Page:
Submissions: Your Feedback

Submissions from people and organisations who have agreed to have their feedback published are provided below.

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Submission Number
Sharni Chan
Submission date
Main Submission File
Main Submission Automated Transcript

Sharni CHAN

Gundungurra and Darug Country
Hazelbrook, NSW

Dear Co-Design Body

Submission to Co-design process

I am a non-Indigenous woman who was born on Wiradjuri Country in Wagga Wagga and
now lives and works on Gundungurra and Darug Country in the Blue Mountains. I am a
Research Fellow, I work in child protection research and currently investigate therapeutic
approaches for children and young people with abuse and neglect related trauma.

Why do you think the Uluru Statement from the Heart is important?
The Uluru Statement from the Heart is an important document that clearly articulates the
aspirations Aboriginal and Torres Strait Islander peoples from across Australia for self-
determination. I cannot imagine a more powerful thing than the gathering of so many
diverse language and cultural groups uniting behind this task in common cause, and I
cannot imagine that any other group of people in history could have achieved what the
authors of the Uluru Statement have achieved, against all odds. The Statement is yet
another example of the generosity of spirit, the strength, resilience and commitment
Aboriginal and Torres Strait Islander peoples continue to show towards their own
peoples and the good of the whole country.

Why is it important for Indigenous people to have a say in the matters that affect them?
At a very basic level, it is a human right for Indigenous people to have a say in the
matters that affect them, recognised in international instruments that Australia is
signatory to. Non-Aboriginal people have had more than 200 years of control over
Aboriginal and Torres Strait Islander peoples and where has this brought us? In the
earliest days this included large scale massacres, exploitation, widespread cruelty,
sexual assault of women and sexual abuse of boys and girls, denial of language and
culture, separation of generations of children from the love and protection of their
families. This was tantamount to genocide. Today Aboriginal and Torres Straight
Islander peoples face the highest rates of incarceration, child removal into out of home
care. Many Aboriginal and Torres Strait Islander people are locked out of secure
housing due to racism and discrimination in health, education and employment, the
ongoing impact of Stolen Wages, Aboriginal women face high levels and more severe
levels of violence, and Aboriginal people are still dying in custody. Many Aboriginal and
Torres Strait Islander communities face disproportionate and worsening impacts of
unmitigated Climate Change. These problems can only be solved if Aboriginal and
Torres Strait Islander people have control over their lives, their Country, their kin and
communities. Within their communities they have over 65,000 years of knowledge and
experience of how to live well in this country - to raise up strong children, to care for
Country. Despite state sanctioned attempts at genocide and ongoing institutional and
interpersonal racism, Aboriginal and Torres Strait Islander peoples continue to survive
and resist colonisation. Against all odds they have produced some of Australia's best
artists, brightest intellectuals, actors, musicians, athletes, psychologists, writers,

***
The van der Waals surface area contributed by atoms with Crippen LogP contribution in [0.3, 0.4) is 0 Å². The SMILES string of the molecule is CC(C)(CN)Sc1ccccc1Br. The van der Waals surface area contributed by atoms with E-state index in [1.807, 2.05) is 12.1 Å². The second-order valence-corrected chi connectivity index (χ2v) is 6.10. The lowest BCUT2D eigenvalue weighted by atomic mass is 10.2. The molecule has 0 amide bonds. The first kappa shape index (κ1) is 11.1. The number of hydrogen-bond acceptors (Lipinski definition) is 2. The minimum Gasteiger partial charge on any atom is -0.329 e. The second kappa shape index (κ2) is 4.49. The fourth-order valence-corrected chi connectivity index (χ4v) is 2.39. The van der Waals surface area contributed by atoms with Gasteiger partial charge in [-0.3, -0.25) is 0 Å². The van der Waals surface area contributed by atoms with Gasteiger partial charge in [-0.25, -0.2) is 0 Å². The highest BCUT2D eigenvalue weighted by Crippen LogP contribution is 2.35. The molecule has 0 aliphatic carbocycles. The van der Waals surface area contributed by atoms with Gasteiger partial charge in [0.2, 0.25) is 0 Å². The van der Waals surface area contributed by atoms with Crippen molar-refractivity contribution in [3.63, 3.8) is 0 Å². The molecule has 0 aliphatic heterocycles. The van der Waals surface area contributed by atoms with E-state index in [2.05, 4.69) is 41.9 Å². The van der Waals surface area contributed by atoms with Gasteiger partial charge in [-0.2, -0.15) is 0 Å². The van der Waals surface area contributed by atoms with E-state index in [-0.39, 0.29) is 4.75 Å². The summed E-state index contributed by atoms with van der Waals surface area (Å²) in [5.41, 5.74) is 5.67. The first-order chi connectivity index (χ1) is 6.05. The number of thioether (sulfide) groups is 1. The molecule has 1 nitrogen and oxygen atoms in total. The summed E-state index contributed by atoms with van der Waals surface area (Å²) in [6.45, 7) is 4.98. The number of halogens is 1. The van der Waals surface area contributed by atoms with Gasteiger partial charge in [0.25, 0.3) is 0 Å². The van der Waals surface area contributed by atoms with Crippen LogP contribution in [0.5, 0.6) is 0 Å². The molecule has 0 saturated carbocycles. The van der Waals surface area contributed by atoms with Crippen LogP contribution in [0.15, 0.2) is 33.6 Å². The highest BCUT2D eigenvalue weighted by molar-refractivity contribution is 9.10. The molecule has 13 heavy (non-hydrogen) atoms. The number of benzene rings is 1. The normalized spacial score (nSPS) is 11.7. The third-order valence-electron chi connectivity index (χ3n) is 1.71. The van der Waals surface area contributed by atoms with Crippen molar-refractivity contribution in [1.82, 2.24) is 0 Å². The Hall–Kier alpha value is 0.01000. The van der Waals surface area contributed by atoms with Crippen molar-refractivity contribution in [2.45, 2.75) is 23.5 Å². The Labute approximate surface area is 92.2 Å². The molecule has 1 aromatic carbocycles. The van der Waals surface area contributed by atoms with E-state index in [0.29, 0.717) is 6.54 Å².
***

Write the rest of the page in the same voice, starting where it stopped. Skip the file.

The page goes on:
community and public health professionals. Their contribution to the Australian
community is disproportionate to their numbers relative to the non-Indigenous
population. It is long overdue that Aboriginal and Torres Strait Islander peoples were in
control of matters that affect them via a First Nations Voice to Parliament protected by
the Constitution and a Makarrata Commission to supervise agreement-making (treaty)
and truth-telling.

How could a Voice to Parliament improve the lives of your community?
A Voice to Parliament would improve the lives of people in my community in quite
specific ways. I will provide one small example which I think reflects the broader issue of
why we need Aboriginal and Torres Strait Islander voices enshrined in Parliament. I live
in a bush fire affected area. For 200 years Gundungurra and Darug people have been
prevented from caring for Country, burning Country. The cumulative result has been
wildfires, destruction of bush and animal habitat, loss of animals, houses, community
trauma. If Aboriginal and Torres Strait Islander people have a voice in Parliament, we
can start to implement Aboriginal and Torres Strait Islander solutions to problems that
we cannot solve without their cultural knowledge and experience. I used the example of
caring for Country with Aboriginal fire practices, but we need this expertise to improve
our health care and education systems - to learn how to live together and live well in this
country, to support families and grow strong children, look after our old people and live a
good life. We need a Voice to Parliament so urgently, while we still have the old people
with us who can share their knowledge, tether their young people to 65,000 years of
ancestral wisdom and in doing so ensure cultural continuity of how to live well in this

Why do you think it's important to enshrine the Voice to Parliament in the Constitution,
rather than include it only in legislation?
Aboriginal and Torres Strait Islander people deserve a durable voice that can only be
protected through Constitutional change. Legislative change is too vulnerable to the
whims of racism governments.

Thank you for the opportunity to provide this submission.

Yours sincerely,
Sharni Chan